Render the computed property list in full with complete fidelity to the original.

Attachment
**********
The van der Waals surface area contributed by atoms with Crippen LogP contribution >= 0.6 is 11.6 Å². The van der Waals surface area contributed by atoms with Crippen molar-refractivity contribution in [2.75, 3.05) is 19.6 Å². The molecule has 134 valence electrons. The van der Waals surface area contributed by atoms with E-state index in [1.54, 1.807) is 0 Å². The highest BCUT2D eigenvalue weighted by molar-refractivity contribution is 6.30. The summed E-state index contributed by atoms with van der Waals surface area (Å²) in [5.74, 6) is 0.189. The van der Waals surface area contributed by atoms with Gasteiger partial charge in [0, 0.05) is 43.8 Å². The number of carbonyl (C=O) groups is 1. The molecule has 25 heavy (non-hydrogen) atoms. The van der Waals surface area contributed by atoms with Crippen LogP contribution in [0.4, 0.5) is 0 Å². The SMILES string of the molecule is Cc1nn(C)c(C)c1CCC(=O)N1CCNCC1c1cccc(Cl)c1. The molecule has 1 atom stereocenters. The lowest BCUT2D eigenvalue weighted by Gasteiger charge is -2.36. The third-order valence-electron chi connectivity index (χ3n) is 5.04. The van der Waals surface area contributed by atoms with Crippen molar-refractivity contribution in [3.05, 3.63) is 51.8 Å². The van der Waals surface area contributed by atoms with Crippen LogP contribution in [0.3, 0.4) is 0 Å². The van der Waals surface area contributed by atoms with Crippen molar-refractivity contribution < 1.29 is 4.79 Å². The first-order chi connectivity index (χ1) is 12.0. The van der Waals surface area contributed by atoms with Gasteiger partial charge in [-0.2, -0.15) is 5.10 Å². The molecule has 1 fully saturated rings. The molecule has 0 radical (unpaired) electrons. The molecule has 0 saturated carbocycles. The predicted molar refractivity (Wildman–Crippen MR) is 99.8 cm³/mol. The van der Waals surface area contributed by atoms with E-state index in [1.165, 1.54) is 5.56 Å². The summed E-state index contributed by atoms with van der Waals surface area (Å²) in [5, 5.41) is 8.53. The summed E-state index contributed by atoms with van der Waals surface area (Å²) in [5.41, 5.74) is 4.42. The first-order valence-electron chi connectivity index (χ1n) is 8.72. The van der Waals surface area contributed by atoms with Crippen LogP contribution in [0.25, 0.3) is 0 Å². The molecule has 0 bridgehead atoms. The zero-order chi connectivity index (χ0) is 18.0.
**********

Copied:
The van der Waals surface area contributed by atoms with Crippen LogP contribution >= 0.6 is 11.6 Å². The van der Waals surface area contributed by atoms with Crippen molar-refractivity contribution in [2.75, 3.05) is 19.6 Å². The molecule has 134 valence electrons. The van der Waals surface area contributed by atoms with E-state index in [1.54, 1.807) is 0 Å². The highest BCUT2D eigenvalue weighted by molar-refractivity contribution is 6.30. The summed E-state index contributed by atoms with van der Waals surface area (Å²) in [5.74, 6) is 0.189. The van der Waals surface area contributed by atoms with Gasteiger partial charge in [0, 0.05) is 43.8 Å². The number of carbonyl (C=O) groups is 1. The molecule has 25 heavy (non-hydrogen) atoms. The van der Waals surface area contributed by atoms with Crippen LogP contribution in [0.4, 0.5) is 0 Å². The SMILES string of the molecule is Cc1nn(C)c(C)c1CCC(=O)N1CCNCC1c1cccc(Cl)c1. The molecule has 1 atom stereocenters. The lowest BCUT2D eigenvalue weighted by Gasteiger charge is -2.36. The third-order valence-electron chi connectivity index (χ3n) is 5.04. The van der Waals surface area contributed by atoms with Crippen molar-refractivity contribution in [3.05, 3.63) is 51.8 Å². The van der Waals surface area contributed by atoms with Crippen LogP contribution in [0.3, 0.4) is 0 Å². The van der Waals surface area contributed by atoms with Crippen molar-refractivity contribution < 1.29 is 4.79 Å². The first-order chi connectivity index (χ1) is 12.0. The van der Waals surface area contributed by atoms with Gasteiger partial charge in [-0.2, -0.15) is 5.10 Å². The molecule has 1 fully saturated rings. The molecule has 0 radical (unpaired) electrons. The molecule has 0 saturated carbocycles. The predicted molar refractivity (Wildman–Crippen MR) is 99.8 cm³/mol. The van der Waals surface area contributed by atoms with E-state index in [1.165, 1.54) is 5.56 Å². The summed E-state index contributed by atoms with van der Waals surface area (Å²) in [5, 5.41) is 8.53. The summed E-state index contributed by atoms with van der Waals surface area (Å²) in [5.41, 5.74) is 4.42. The first-order valence-electron chi connectivity index (χ1n) is 8.72. The van der Waals surface area contributed by atoms with Crippen LogP contribution in [0.25, 0.3) is 0 Å². The molecule has 0 bridgehead atoms. The zero-order chi connectivity index (χ0) is 18.0.